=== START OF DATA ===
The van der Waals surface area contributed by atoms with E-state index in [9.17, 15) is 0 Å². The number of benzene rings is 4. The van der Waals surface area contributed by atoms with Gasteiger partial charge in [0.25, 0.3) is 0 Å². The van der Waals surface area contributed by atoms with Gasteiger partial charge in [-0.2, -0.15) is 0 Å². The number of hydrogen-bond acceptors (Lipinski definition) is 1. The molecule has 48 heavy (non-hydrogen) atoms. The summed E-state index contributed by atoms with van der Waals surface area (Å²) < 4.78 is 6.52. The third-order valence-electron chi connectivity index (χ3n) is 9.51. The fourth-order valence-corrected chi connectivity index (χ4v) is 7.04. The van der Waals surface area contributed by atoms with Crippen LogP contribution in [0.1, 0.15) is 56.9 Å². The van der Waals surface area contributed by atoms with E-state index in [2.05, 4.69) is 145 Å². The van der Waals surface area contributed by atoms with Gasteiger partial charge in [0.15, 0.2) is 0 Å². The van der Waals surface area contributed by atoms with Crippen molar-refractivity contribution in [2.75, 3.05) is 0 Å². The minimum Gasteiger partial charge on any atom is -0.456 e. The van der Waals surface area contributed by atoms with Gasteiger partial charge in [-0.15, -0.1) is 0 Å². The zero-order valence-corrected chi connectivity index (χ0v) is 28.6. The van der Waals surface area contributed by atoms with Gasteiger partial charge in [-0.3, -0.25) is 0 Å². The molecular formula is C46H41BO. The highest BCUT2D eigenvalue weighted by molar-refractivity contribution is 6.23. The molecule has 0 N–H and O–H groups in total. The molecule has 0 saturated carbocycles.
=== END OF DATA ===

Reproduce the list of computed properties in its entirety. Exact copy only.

The van der Waals surface area contributed by atoms with E-state index in [9.17, 15) is 0 Å². The number of benzene rings is 4. The van der Waals surface area contributed by atoms with Gasteiger partial charge in [0.25, 0.3) is 0 Å². The van der Waals surface area contributed by atoms with Gasteiger partial charge in [-0.2, -0.15) is 0 Å². The number of hydrogen-bond acceptors (Lipinski definition) is 1. The molecule has 48 heavy (non-hydrogen) atoms. The summed E-state index contributed by atoms with van der Waals surface area (Å²) < 4.78 is 6.52. The third-order valence-electron chi connectivity index (χ3n) is 9.51. The fourth-order valence-corrected chi connectivity index (χ4v) is 7.04. The van der Waals surface area contributed by atoms with Crippen LogP contribution in [0.1, 0.15) is 56.9 Å². The van der Waals surface area contributed by atoms with E-state index in [2.05, 4.69) is 145 Å². The van der Waals surface area contributed by atoms with Gasteiger partial charge in [0.15, 0.2) is 0 Å². The van der Waals surface area contributed by atoms with Crippen molar-refractivity contribution in [2.75, 3.05) is 0 Å². The minimum Gasteiger partial charge on any atom is -0.456 e. The van der Waals surface area contributed by atoms with Gasteiger partial charge in [-0.15, -0.1) is 0 Å². The zero-order valence-corrected chi connectivity index (χ0v) is 28.6. The van der Waals surface area contributed by atoms with Gasteiger partial charge in [-0.3, -0.25) is 0 Å². The molecular formula is C46H41BO. The highest BCUT2D eigenvalue weighted by molar-refractivity contribution is 6.23. The molecule has 0 N–H and O–H groups in total. The molecule has 0 saturated carbocycles.